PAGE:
Pattern Theory
The Banner Icons
Alexander's Fifteen Properties

The icons in the banner image of this wiki represent the 15 properties of living systems which Christopher Alexander has described in his book The Phenomenon of Life, the first of the four volumes of The Nature of Ordner.

These 15 properties are one of Alexander's major achievements, and many people know them, but – this is important to understand – they are just a minor part – maybe 20% – of Alexander's way of thinking. In that sense the banner and its icons do not represent the whole content of the book, but only a part, and act here primarily as a convenient eyecatcher.

I've drawn these icons in the year 2007 after I wrote the original German version of the Pattern Theory Book when I saw that even the reduction from 4000 pages of original texts to 160 pages of my little book was not enough to bridge the distance to a lecture's audience. Therefore I started to create such visualizations: to pack Alexander's ideas in even smaller space, and to make them stick in mind.

The icons were first shown at the "Structure - Process - Patterns" Symposium at the Technical University of Vienna, 12 June 2007. The symposium was hosted by professor Christian Kühn, who had visited the Eishin Campus near Tokyo for a direct experience of Alexander's architecture. Nikos Salingaros, the editor of The Nature of Order, gave a lecture about "Patterns in Architecture", and I talked about "Patterns Beyond Architecture".

Nikos, who has become a friend since then, was so friendly to publish the icons in some of his books – a big honor for me. Finally, I published them myself in the Pattern Theory Book. There are small sections for each of the properties, each less than a page in size. Over time, when using the properties in various application domains, I found that some of Alexander's properties can become clearer using the periphrases that I've added in parentheses.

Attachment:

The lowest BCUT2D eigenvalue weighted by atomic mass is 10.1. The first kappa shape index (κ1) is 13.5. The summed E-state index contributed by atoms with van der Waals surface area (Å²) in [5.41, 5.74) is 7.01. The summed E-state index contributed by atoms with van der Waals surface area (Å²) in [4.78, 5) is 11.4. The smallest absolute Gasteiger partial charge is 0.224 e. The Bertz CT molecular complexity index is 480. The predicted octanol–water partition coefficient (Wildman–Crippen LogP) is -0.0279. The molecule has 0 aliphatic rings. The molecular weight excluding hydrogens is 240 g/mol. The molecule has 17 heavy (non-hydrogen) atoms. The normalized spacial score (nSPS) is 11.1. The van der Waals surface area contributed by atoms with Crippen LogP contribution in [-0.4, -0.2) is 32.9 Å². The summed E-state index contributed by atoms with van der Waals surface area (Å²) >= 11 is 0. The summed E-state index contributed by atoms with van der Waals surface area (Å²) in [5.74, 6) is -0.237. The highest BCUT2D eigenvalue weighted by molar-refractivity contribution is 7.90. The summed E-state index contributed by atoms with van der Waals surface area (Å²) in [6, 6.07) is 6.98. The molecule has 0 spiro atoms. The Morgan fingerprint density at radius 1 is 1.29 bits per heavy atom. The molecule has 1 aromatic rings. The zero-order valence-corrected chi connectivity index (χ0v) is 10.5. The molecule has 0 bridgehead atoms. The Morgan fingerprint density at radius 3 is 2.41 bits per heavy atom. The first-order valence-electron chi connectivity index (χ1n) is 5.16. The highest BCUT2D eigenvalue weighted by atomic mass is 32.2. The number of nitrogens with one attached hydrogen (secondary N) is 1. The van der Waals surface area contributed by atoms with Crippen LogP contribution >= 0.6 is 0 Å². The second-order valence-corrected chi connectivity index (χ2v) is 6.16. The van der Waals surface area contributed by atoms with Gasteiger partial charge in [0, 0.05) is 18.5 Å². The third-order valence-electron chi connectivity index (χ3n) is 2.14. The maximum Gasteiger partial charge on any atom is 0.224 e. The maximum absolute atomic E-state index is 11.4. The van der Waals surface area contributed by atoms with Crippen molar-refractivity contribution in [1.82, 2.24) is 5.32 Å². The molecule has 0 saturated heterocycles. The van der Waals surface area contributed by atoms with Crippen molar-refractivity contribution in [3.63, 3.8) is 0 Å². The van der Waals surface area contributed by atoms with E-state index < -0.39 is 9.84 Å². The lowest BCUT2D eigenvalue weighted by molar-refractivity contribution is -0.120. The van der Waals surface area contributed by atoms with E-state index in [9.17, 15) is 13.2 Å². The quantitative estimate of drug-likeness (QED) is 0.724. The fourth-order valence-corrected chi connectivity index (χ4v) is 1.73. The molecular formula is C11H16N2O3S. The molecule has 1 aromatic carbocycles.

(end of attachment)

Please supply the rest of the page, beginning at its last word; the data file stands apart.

In my view, these properties are categories of form, and probably part of our cognitive system, similar to Kant's a priori of space and time. I think the fifteen properties put Alexander in a group with Aristotle and Kant regarding the fundamentals of our thinking.

The fifteen properties can fill various roles, for example: (1) they can help us with our perceptions, to let us see things that we otherwise wouldn't see. (2) They can help us analyze systems and communicate our views. (3) We can use them as dimensions of development to think about changing a system to embody more or less of each of the properties.

Additional Reading

Chapter 11 "Alexander’s Fifteen Fundamental Properties" of the book Unified Architectural Theory by Nikos Salingaros published online


1) (easy) Try to identify the most important concept of this page. The concept that I clearly show in the center of Alexander's way of thinking, although it is not emphasized at all, and mentioned only once.
Contact Me if you are able to identify it.

2) (medium) The fifteen property are not independent, not unconnected. Each property is typically related to 4-8 of other properties in the sense of "A implies B". Create a table and try to identify these relationships. Alexander's solution to this question (91 relationships) is both in The Nature of Order (volume 1) and in the appendix of the Pattern Theory Book.
An 80 % agreement would be a good result.

3) (difficult) There are at least three meta-concepts – higher level concepts – hidden in these properties. You will probably not able to recognize them without studying Alexander's principles of living processes, maybe his whole work.
Contact Me if you recognize them – maybe you see more than I see.

© Helmut Leitner changed: October 13, 2015